Cathay Life Insurance Co (國泰人壽) yesterday urged all of the nation’s insurers to use the same method when calculating average wages, which they are required to disclose next year, so the public can receive unbiased information.
The Financial Supervisory Commission on Nov. 8 announced that all listed companies would be obligated to reveal the average wages of their nonmanagerial employees by June next year after the Legislative Yuan passes an amendment to the Securities and Exchange Act (證交法).
The regulations would also require listed firms to explain to the public any growth in earnings per share alongside declines in average wages, or if they outperform their rivals with higher earnings per share, but have comparatively lower average wages.
“Cathay Life is not afraid to make the disclosure next year,” company president Liu Shan-chi (劉上旗) said on the sidelines of an event.
Cathay Life said that its junior salespeople, who accounted for half of its total staff of 25,839 last month, make between NT$400,000 and NT$900,000 per year.
However, as there is no criteria for the calculation method and many insurers reveal average wages on their own initiative, the public would be misled by such disclosures, Liu said.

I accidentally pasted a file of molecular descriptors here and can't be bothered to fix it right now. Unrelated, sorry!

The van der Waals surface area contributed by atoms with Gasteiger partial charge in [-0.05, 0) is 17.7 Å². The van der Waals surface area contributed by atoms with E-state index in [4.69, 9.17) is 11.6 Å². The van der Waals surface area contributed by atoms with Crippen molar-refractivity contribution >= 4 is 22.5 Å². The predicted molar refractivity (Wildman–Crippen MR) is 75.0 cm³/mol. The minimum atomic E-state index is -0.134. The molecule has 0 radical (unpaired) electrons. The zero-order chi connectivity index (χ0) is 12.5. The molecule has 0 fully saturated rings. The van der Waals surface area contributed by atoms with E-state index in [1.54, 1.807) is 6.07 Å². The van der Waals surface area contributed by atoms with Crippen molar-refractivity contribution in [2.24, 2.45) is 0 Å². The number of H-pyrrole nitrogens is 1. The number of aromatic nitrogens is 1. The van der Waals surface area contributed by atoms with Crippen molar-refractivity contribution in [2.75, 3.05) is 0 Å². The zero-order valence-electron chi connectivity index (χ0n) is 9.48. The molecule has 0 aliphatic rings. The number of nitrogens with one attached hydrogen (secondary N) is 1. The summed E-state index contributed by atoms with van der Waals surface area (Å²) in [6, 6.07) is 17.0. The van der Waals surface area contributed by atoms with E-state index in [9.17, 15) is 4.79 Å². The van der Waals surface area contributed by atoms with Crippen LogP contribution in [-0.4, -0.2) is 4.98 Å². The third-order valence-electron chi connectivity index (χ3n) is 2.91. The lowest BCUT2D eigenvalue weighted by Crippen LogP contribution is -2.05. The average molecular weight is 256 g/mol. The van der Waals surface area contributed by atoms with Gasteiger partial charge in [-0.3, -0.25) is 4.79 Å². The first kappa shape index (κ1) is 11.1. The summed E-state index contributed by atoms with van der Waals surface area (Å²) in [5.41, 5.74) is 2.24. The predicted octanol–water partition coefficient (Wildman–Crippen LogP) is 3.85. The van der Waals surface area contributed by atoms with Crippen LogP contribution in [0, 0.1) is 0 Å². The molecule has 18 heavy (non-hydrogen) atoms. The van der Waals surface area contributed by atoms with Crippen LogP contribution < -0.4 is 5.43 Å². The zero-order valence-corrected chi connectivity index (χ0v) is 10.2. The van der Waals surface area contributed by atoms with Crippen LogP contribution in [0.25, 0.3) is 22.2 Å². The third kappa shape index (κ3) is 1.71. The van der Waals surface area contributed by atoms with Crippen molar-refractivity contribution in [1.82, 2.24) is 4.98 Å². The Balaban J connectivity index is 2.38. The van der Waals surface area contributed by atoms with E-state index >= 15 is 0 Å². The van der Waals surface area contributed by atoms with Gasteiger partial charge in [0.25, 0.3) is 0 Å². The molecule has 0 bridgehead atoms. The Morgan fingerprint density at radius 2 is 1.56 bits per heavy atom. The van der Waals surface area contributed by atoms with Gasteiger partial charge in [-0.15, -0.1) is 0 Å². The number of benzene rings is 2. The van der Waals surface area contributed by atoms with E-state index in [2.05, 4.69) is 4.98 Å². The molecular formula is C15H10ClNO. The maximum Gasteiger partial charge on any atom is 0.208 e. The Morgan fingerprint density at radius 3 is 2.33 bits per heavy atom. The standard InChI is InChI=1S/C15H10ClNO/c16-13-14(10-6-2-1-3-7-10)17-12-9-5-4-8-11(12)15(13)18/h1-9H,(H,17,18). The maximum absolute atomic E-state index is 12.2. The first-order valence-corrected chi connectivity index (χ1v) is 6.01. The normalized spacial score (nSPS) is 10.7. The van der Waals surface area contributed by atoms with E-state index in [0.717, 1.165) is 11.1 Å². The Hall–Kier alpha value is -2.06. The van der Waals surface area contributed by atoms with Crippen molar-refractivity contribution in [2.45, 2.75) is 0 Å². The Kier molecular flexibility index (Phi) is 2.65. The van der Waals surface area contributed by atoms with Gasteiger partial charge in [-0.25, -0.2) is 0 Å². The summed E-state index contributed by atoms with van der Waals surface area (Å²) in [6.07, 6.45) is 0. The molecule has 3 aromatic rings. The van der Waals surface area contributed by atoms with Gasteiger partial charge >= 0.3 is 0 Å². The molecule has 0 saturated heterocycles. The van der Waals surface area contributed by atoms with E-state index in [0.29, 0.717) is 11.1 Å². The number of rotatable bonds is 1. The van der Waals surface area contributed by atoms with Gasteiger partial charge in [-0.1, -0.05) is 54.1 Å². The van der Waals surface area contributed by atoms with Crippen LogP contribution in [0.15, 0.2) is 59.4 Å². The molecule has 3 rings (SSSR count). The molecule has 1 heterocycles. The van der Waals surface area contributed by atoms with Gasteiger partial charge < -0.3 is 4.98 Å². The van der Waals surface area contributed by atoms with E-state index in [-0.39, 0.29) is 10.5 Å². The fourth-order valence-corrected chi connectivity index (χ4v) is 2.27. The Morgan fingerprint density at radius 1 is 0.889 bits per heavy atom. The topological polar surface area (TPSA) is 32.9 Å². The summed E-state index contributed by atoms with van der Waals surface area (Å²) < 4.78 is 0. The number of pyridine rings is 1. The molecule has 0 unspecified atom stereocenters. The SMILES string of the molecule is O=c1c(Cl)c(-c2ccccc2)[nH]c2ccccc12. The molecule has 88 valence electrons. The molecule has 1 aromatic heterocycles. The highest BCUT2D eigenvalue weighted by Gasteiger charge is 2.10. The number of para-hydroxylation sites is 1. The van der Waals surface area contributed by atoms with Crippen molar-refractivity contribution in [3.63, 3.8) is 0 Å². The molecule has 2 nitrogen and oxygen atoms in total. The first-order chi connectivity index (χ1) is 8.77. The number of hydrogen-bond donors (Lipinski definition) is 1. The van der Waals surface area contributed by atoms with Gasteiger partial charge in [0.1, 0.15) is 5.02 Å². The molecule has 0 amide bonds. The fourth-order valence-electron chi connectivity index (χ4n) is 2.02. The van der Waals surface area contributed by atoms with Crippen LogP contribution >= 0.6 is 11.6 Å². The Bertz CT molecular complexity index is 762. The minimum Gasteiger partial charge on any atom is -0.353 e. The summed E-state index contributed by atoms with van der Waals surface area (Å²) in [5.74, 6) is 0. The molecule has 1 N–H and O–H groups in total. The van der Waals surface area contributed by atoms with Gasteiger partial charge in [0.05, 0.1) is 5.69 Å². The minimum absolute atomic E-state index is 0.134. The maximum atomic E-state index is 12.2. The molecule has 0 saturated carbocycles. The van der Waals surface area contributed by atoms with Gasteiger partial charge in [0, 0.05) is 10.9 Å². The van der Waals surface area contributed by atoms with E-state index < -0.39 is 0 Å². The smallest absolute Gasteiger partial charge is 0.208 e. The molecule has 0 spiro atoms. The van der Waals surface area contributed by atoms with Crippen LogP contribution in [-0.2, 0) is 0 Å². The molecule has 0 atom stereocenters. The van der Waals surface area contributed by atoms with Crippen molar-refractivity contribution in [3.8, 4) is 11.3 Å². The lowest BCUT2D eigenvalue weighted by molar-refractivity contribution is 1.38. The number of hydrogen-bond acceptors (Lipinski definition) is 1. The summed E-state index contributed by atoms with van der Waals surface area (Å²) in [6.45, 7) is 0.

Cathay Life, which has the largest number of salespeople in Taiwan, said that it has revealed the average wages of all nonmanagerial employees, while some of its counterparts have only calculated the average wages of office workers, whose salaries might be higher.
The company suggested that insurers could separately calculate the average wages of office workers and salespeople, as the two kind of employees usually have different salary levels, Cathay Life marketing planning department senior vice president Brian Tsai (蔡秉杰) said.
The insurer said that it had recruited more than 5,000 salespeople as of last month, the highest number in 10 years, of whom about 60 percent were younger than 35.
As some employees are to retire this year, Cathay Life said that it expects to see a net increase of 1,000 employees this year, the highest number in five years.
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